Wolves kill two more cattle near Fort Klamath
Two yearling steers were attacked and killed by wolves from the
Rogue Pack Thursday in two separate incidents near Fort Klamath.
Both depredations were confirmed Friday by the Oregon Department
of Fish & Wildlife following investigations by wildlife
biologists. A steer was also killed by wolves from the Rogue
Pack in the same area on July 17.
“It’s a frustrating situation,” said rancher Jim Popson, who
discovered four wolves attacking a 725-pound yearling steer only
200 yards from his Fort Klamath home early Thursday morning. “It
seems to me the situation is escalating.”
Popson said the wolves ran off when he appeared, but the steer
died later that afternoon.
ODF&W reported fresh wolf tracks within six feet of the
yearling. Because the yearling was still alive, investigators
viewed fresh injuries on its legs, flanks and hindquarters,
“clear signs of predator attack and the size, number and
location of the bite injuries are similar to injuries on other
cattle attacked by wolves.”
So far, three cattle killings by wolves on Popson’s ranch have
been confirmed this year by ODF&W. A fourth kill was not
confirmed because Popson said “it was too badly torn apart to
The other kill occurred Friday on a neighboring ranch owned by
Bill Nicholson. The carcass of the 800-pound yearling steer was
skinned but not eaten, possibly, he believes, because the wolves
were scared off. ODF&W investigation found tooth scrapes and
tissue trauma. The report made the same conclusions as to the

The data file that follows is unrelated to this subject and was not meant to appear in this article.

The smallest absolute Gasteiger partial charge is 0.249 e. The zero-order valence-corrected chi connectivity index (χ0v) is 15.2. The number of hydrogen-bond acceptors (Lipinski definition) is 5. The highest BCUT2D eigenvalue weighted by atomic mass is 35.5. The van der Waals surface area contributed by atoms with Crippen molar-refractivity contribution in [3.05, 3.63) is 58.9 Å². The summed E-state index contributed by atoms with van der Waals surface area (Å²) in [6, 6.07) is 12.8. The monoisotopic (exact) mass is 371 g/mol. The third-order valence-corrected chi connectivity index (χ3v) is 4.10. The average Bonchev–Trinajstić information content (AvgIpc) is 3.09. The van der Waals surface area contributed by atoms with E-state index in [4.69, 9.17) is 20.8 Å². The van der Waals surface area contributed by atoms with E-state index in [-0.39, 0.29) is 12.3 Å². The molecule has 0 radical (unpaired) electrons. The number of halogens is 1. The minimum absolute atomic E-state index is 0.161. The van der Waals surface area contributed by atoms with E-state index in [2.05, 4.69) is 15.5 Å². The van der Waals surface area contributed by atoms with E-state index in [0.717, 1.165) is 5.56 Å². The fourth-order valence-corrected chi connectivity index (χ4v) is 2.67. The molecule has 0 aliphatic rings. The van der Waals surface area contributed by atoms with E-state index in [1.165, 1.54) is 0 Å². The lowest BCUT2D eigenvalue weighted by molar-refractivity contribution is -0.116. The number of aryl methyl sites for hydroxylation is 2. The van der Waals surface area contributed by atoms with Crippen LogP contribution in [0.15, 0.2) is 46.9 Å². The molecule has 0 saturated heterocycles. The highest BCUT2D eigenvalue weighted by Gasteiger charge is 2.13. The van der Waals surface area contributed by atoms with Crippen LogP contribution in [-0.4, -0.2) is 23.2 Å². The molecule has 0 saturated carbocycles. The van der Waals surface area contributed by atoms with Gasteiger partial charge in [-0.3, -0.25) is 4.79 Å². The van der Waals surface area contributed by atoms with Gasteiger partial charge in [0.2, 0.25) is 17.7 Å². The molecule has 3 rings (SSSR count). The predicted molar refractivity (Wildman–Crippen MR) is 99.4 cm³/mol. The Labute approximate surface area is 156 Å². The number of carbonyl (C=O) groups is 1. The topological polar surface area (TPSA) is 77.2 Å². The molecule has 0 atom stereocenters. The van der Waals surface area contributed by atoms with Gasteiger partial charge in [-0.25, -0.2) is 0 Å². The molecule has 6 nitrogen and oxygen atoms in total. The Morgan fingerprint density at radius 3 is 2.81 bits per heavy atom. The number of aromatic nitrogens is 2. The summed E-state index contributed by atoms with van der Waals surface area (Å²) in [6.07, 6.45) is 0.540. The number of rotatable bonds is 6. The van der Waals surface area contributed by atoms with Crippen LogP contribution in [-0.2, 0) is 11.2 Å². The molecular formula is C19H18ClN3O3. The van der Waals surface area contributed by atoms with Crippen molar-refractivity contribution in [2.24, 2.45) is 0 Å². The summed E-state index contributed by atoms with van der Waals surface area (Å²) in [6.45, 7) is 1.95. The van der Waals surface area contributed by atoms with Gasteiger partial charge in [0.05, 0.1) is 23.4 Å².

“They got two of them,” said Nicholson, who called the attacks
Early Thursday morning, Jennifer Wampler, whose husband Butch
oversees operations on the Nicholson Ranch, was walking about
5:30 a.m. when she reportedly heard sounds of a cow in distress
and notified Popson. He immediately drove to the field about 200
yards from his house in a side-by-side vehicle.
“They saw me coming. They trotted off,” he said. “They’re not
afraid of us, they’ll just keep a safe distance.”
Wolves west of Highway 395 between Lakeview and Pendleton are
protected by the federal and state Endangered Species Acts,
although wolves east of Highway 395, which have higher
populations and depredations, lack that status.
According to the Oregon Department of Fish and Wildlife, as of
April 15 the state had at least 158 wolves, a 15 percent
increase over last year.
Two other wolf attacks were reported in May. On May 14, a
650-pound yearling was found with much of it carcass eaten. On
May 11, another wolf kill was confirmed on a Fort Klamath area
ranch. According to the ODF&W report, that incident was also
attributed to the Rogue Pack.
None of the four wolves known to be part of the Rogue Pack has a
functioning monitor, although cameras have captured images of
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